Can too many Sponsors Dilute a Rights-Holder’s Brand?
22nd August, 2013
In sports leagues around the world, success on the field is ultimately driven by commercial revenue. As a consequence, their response has been to bring in sponsors to help facilitate the gap in funding. But this growing emphasis upon sponsorship has left many people asking – are too many sponsors diluting the right-holder’s brand?
Sponsors make the brand more vibrant
When discussing the ever increasing number of sponsors in sport, it would be hard not to mention Manchester United, having just signed another spread of partners across the globe. The club has recently signed the Indonesian tyre producer bringing the club’s sponsorship total to 33. It begs to ask the question – are these sponsors devaluing the Manchester United brand?
Jonathan Rigby CM for MU, has rejected that the club has anywhere near reached its limit. He states that by implementing a local model amongst the 77 countries they have sponsors in currently, they are appealing to each fan individually, making the brand more vibrant and producing a follow on effect which will ultimately benefit all sponsors involved.
This certainly seems to be the case when you look at their operating profit, which has increased this year by 13.7%. The club has also just signed a new shirt deal worth nearly £500 million over 8 years, increasing their commercial sponsorship revenue to £118 million annually.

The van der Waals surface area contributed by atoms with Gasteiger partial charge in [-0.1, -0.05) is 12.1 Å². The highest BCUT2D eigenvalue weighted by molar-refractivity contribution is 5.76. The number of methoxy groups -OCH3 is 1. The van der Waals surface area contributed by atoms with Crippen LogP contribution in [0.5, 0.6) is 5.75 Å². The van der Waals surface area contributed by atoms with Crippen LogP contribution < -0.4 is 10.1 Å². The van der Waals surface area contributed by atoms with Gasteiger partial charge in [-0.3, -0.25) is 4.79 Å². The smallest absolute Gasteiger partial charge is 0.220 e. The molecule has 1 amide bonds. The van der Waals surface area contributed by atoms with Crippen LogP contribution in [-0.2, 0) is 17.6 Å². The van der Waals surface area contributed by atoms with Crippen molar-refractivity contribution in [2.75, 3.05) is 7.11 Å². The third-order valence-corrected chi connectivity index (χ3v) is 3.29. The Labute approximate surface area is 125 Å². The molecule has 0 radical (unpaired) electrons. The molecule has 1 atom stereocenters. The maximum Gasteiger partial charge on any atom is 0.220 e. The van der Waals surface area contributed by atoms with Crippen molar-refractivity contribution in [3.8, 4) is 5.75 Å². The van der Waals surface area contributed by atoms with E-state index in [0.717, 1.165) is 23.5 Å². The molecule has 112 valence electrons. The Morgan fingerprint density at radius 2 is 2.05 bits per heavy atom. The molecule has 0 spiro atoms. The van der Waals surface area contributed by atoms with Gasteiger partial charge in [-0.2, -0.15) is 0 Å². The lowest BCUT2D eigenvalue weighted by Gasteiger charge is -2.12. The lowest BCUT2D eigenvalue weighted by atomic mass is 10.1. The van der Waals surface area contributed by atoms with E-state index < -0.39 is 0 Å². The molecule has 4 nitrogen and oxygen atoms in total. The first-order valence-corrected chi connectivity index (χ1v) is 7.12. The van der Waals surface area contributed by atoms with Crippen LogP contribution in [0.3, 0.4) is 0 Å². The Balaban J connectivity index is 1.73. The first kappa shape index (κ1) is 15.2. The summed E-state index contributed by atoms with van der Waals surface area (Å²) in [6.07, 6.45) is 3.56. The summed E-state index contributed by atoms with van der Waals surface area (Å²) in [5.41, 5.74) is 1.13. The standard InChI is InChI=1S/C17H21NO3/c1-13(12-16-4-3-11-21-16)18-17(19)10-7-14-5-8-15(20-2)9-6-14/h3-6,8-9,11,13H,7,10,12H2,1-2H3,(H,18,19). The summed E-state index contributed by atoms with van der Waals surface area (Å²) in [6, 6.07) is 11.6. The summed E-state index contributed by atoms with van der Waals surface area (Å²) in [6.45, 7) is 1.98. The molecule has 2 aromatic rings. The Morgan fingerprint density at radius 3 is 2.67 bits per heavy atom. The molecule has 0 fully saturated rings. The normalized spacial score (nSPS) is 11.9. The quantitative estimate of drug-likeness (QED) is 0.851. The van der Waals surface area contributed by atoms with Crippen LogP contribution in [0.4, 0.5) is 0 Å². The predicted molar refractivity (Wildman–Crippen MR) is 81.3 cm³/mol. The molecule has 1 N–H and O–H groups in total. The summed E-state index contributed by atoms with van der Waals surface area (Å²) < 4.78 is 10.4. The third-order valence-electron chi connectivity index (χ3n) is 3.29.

More value lies in fewer partners
In comparison, Juventus believe going the other way is more rewarding. The club believes that having valuable relationships with fewer brands will bring you more credibility amongst your following, and as a result will lead to greater financial weight behind the deals. This is the case for Jeep who is currently their headline sponsor, and one of 15 corporate partners. In a public image driven market, and where it is only public interest which governs your reach; keeping it close to home can be seen as vital.
It’s the end product that matters
Brands enter into sponsorship for a multitude of reasons, but generally speaking, brands sponsor rights-holders for the audience, exposure, association and to fulfill their own brand objectives. For rights-holders, one of the main things they rely upon, aside from funding, is the fans/ their audience. As a platform, sponsorship allows both the rights-holder and brand to connect to their audience in a wholly tailored way.
The focus, therefore, shouldn’t be based on the amount of sponsors, but upon the end product – what the partnership has created for the fan, the overall experience and the club. MU’s model works because it has such a wide fan base and global sponsorship platform that allows them to associate with their following in all corners of the world. Juventus, on the other hand, has had success through its emphasis upon a few partners that have a strong affiliation to the club, keeping it close to home allows them to stay true to both the sponsor and the rights-holder’s objectives.
So long as the sponsorship is delivered and is aligned to the brand’s objectives and these objectives align with those of the rights-holder, the end product should ultimately benefit both club and sponsor. Dilution of the brand will come when parties lose sight of their overall objective.